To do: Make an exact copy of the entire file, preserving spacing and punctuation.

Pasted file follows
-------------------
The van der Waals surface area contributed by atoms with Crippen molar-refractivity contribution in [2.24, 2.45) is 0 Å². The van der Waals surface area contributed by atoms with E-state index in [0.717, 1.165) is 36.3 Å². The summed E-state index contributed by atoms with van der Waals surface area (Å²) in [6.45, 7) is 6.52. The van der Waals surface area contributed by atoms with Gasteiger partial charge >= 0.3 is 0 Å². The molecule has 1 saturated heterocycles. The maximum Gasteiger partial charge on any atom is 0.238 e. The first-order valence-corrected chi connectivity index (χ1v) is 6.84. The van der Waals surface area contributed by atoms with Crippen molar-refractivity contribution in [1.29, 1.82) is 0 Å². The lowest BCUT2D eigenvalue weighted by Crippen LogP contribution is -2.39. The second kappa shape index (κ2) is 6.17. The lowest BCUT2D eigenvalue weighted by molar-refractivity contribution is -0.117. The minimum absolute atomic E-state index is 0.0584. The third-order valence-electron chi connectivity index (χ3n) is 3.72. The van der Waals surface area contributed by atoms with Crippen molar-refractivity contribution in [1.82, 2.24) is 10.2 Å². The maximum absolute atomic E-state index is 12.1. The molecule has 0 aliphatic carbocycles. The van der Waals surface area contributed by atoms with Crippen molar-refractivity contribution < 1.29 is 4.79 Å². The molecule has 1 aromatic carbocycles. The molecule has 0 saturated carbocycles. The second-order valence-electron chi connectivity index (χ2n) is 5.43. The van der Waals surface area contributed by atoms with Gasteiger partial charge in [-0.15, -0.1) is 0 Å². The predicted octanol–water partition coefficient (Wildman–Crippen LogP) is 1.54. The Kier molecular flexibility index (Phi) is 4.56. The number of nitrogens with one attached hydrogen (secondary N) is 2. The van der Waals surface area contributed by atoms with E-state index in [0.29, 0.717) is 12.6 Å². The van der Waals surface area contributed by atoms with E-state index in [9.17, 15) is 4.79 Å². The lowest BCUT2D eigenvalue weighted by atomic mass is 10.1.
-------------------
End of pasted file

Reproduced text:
The van der Waals surface area contributed by atoms with Crippen molar-refractivity contribution in [2.24, 2.45) is 0 Å². The van der Waals surface area contributed by atoms with E-state index in [0.717, 1.165) is 36.3 Å². The summed E-state index contributed by atoms with van der Waals surface area (Å²) in [6.45, 7) is 6.52. The van der Waals surface area contributed by atoms with Gasteiger partial charge >= 0.3 is 0 Å². The molecule has 1 saturated heterocycles. The maximum Gasteiger partial charge on any atom is 0.238 e. The first-order valence-corrected chi connectivity index (χ1v) is 6.84. The van der Waals surface area contributed by atoms with Crippen molar-refractivity contribution in [1.29, 1.82) is 0 Å². The lowest BCUT2D eigenvalue weighted by Crippen LogP contribution is -2.39. The second kappa shape index (κ2) is 6.17. The lowest BCUT2D eigenvalue weighted by molar-refractivity contribution is -0.117. The minimum absolute atomic E-state index is 0.0584. The third-order valence-electron chi connectivity index (χ3n) is 3.72. The van der Waals surface area contributed by atoms with Crippen molar-refractivity contribution in [1.82, 2.24) is 10.2 Å². The maximum absolute atomic E-state index is 12.1. The molecule has 0 aliphatic carbocycles. The van der Waals surface area contributed by atoms with Crippen molar-refractivity contribution < 1.29 is 4.79 Å². The molecule has 1 aromatic carbocycles. The molecule has 0 saturated carbocycles. The second-order valence-electron chi connectivity index (χ2n) is 5.43. The van der Waals surface area contributed by atoms with Gasteiger partial charge in [-0.15, -0.1) is 0 Å². The predicted octanol–water partition coefficient (Wildman–Crippen LogP) is 1.54. The Kier molecular flexibility index (Phi) is 4.56. The number of nitrogens with one attached hydrogen (secondary N) is 2. The van der Waals surface area contributed by atoms with E-state index in [0.29, 0.717) is 12.6 Å². The van der Waals surface area contributed by atoms with E-state index in [9.17, 15) is 4.79 Å². The lowest BCUT2D eigenvalue weighted by atomic mass is 10.1.